Author Steven Levy: What We Owe to the Hackers
Last updated on: September 6, 2020
LAS VEGAS – In an engaging keynote to close the 2013 Qualys Security Conference, technology journalist Steven Levy – author of the 1984 classic Hackers: Heroes of the Computer Revolution – shared his vision of what modern computing – and society – owes to hackers.
“In the three decades that I’ve been reporting about technology, I’ve found one subject that I keep coming back to again and again and again. One North star in all of the reporting. And that is hackers. I think that hackers are the key thinkers of our age,” Levy said. Levy acknowledged that the word “hacker” does come with unwelcome baggage today, and some of it deservedly so. But, “the spirit of hackers drive our technology, even today,” he said.
And he explained how his technology reporting has lead him to believe that the best in the technology industry have adopted from hackers the drive to strive to do the impossible. Levy cited Google’s efforts in such areas as space exploration, self-driving cars, and work to postpone aging as examples of hacker vision. “They [hackers] are telling us, all of us, that if you aren’t making use of this technological bonanza and make something new, you’re missing the great opportunity of our times,” he said.
He then challenged the room full of attendees to strive for the (seemingly) impossible when it came to making the advancements necessary to build securable technology and keep systems safe.
Levy also recalled how his initial reporting on hackers, for the book, revealed to him a much different culture than was portrayed by the near-universal stereotype. Hackers, in their first presentation for the general public, a Physiology Today article written by Philip Zimbardo, were debuted as anti-social nerds, losers, with unhealthy curiosities. Zimbardo said that a hacker’s "fascination with computer becomes an addiction, and with most addictions, the substance that gets abused is human relationships."
At the time of his assignment, Levy thought he would go to Stanford University in California and “talk to these weirdos,” and then write the story about these solitary outcasts.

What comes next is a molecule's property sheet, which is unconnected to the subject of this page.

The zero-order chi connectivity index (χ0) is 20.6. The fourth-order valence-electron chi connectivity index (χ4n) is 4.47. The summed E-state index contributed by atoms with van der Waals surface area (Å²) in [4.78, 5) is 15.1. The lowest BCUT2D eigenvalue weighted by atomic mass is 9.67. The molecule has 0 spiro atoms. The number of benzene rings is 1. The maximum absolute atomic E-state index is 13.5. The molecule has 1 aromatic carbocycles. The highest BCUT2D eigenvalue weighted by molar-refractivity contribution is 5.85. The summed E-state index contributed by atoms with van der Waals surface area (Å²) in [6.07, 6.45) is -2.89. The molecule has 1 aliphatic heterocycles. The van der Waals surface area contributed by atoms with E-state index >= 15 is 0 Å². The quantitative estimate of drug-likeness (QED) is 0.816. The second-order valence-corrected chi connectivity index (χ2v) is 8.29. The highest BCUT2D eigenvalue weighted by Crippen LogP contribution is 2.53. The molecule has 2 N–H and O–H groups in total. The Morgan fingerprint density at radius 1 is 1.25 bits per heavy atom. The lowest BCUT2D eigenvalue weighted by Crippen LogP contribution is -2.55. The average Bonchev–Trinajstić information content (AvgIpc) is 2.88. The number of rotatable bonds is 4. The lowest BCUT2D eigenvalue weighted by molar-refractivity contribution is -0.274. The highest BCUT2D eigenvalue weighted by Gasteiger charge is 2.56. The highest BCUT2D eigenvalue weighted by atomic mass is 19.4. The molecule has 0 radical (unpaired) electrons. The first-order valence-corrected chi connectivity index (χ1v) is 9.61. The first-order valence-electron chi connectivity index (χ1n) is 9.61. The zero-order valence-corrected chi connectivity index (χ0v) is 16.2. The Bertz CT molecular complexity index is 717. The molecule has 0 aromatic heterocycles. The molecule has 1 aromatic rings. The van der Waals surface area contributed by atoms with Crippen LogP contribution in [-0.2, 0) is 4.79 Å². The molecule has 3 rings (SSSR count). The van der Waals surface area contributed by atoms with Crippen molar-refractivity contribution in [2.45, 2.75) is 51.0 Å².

What he actually found, when interviewing hackers, “blew away the stereotype,” he said.
“The people I met from academia, at Stanford, and the growing PC world were not anti-social nerds. They were explorers, adventurers. They were flushed with joy, really thrilled about what they were doing on the computer. I found so many amazing things by looking at the way they view the world. And they were a real joy because they felt they were empowering themselves by programming,” he said.
And from those humble, hacker beginnings, sprung the PC industry. At the time he wrote the book, he interviewed a programmer who hacked the very first word processor. Another student, who did his math homework on the computer, handed in his work to the professor, who flunked the student because “you can’t do this on a computer.” That application was a precursor to the modern spreadsheet. Levy also recalled how the first interactive computer game was a collaborative effort undertaken by hackers on a minicomputer donated to MIT from Digital Equipment Corporation.
Also, when the Defense Department sought to build what would become the Internet, “they turned to people with the hacker mentality to do it,” he said. “People realized that if they based the Internet on open principles, hacker principles, you would get something that would be more reliable and robust than forced cooperation. So the Internet itself is a hacker kind of creation,” he said.
“My point is that nearly all the things that masses of people do with computers today were things invented by hackers,” Levy said.
Obviously, with the considerable attacks upon organizations and websites over the past 20 years and the use of the term “hacking” within the media to describe many of those incidents, the term hacker now has negative connotations. “But as I present to you today, hackers are so much more than that,” he said.
And the word hacker is experiencing a kind of renaissance in Silicon Valley, thanks in part to the hacker spirit being summoned for creative efforts at organizations such as Google and Facebook. One Facebook example Levy used included Mark Zuckerberg’s letter to shareholders, which stated that “he runs his company by what he calls the hacker way.”
And that vision, drive, and even those hacker ideals are all things those working within the security industry should heed, Levy said. “And I really believe, and that goes for everyone in this room, in this field,” he said. “We live in this unbelievable unique time where technological advances make impossible things, actually possible. Which may be the biggest lesson of all from the hackers,” he said.